We’ve discussed the amazing bullshit known as Hollywood Accounting many times here on Techdirt. This is the trick whereby big Hollywood studios basically get out of paying anyone royalties by claiming movies (including big, mega-famous ones) are not profitable. The most simple version of this trick is that the big studio sets up an independent corporation to represent “the film.” It then “sells” services to that corporation, which it owns, at exorbitant prices. So, for example, it will charge a “marketing and distribution fee,” which may actually be many multiples of the film’s actual budget. No cash changes hands here. It’s just a paper transaction, but because of those “fees” any money made from the film remains with the big Hollywood studio, and is not passed on to anyone who has “participation” in the net profits from the film.
The UK’s Federation Against Copyright Theft has received a major blow after the Motion Picture Association advised the anti-piracy group it will not renew its membership. The termination of the 30-year long relationship means that FACT will lose 50% of its budget and the backing of the six major Hollywood movie studios.
Hollywood is still 100% focused on trying to blame the internet for any of its woes, mostly with bogus attacks on internet companies it doesn’t like. And yet… it seems to keep on setting box office records. The latest is that Universal Pictures has broken a new record in bringing in $2 billion in box office revenue faster than any other studio in history, pushed over the top by the successful opening weekend of “Straight Outta Compton” (a movie that seems to have some big fans in Silicon Valley).
More than a year has passed since the MPAA defeated Hotfile, but the case has still been stirring in the background.
Hoping to find out more about Hollywood’s anti-piracy policies the Electronic Frontier Foundation (EFF) previously asked the court to make several sealed documents available to the public.
These documents are part of the counterclaim Hotfile filed, where it accused Warner of repeatedly abusing the DMCA takedown process. In particular, the EFF wants the public to know how Hollywood’s anti-piracy policies and tools work.
District Court Judge Kathleen Williams sided with the EFF and ruled that it’s in the public interest to unseal the information. The MPAA, however, argued that this may hurt some of its members.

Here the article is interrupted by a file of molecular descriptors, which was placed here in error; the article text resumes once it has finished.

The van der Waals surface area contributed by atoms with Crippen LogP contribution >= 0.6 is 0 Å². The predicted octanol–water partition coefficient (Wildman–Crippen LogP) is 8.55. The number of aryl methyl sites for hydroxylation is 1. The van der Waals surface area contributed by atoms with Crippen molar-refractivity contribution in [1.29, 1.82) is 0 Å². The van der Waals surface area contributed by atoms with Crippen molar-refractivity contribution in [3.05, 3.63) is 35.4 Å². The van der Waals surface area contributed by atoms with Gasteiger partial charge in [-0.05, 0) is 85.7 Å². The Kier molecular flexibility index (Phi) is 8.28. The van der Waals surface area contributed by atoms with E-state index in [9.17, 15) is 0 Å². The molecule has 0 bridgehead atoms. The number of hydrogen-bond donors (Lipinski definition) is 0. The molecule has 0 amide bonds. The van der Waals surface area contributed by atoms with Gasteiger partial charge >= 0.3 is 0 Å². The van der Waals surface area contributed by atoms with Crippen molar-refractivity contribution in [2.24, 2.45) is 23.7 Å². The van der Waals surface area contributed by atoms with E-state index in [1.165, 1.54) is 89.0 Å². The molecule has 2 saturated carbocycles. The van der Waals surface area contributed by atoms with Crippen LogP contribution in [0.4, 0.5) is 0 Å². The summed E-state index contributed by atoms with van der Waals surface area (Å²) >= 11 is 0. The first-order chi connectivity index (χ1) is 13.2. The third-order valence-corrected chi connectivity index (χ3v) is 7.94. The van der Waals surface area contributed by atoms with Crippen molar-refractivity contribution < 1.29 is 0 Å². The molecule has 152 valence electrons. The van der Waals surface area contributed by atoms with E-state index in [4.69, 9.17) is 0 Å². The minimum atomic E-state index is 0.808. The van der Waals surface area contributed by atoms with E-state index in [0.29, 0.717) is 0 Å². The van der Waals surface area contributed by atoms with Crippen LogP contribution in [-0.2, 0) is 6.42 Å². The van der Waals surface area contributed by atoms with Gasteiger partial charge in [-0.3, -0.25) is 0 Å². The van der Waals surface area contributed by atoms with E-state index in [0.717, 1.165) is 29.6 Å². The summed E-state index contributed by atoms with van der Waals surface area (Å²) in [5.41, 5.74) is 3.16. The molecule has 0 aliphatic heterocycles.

Information regarding Columbia Pictures’ anti-piracy policies, in particular, would still be beneficial to pirates for decades to come, the Hollywood group argued.
“Defendants have cited two specific pieces of information regarding Columbia’s enforcement policies that, if revealed to the public, could compromise Columbia’s ability to protect its copyrighted works,” the MPAA’s lawyers wrote.
In addition, anti-piracy vendor Vobile feared that having its pricing information revealed could severely hurt the company.
Judge Williams has now reviewed these and other arguments but ruled that sealing records indefinitely is not an option. In this case, the public interest in the records outweighs the concerns of the MPAA.
Fool me once, shame on me. Fool me annually and let me get my checkbook! Losses continue to mount, but some very resilient states are still willing to throw more taxpayer money at the film industry. Michigan — a state that seems to be able to generate at least one fiscal horror story per year — is one of the nation’s most consistent losers. Two years ago, it bet the state pension fund on film-related subsidies… and lost. When the “investment” failed to generate a return, nearly $2 million was removed from the already-underfunded retirement pool. One small town pinned its hopes and dreams on a film project that promised 3,000 new jobs but instead fell apart, dragging the town towards insolvency.
Michigan has made some moves in the right direction after being burned so often by Hollywood and its fleeting, mercenary “interest” in its state. It paid out nearly $100 million in subsidies in 2011, but that number has dropped to $38 million for the coming year. Michigan House Minority leader Tim Greimel is pushing to bring that back up to $50 million, claiming that the program has been a great job creator — an assertion that couldn’t be farther from the truth.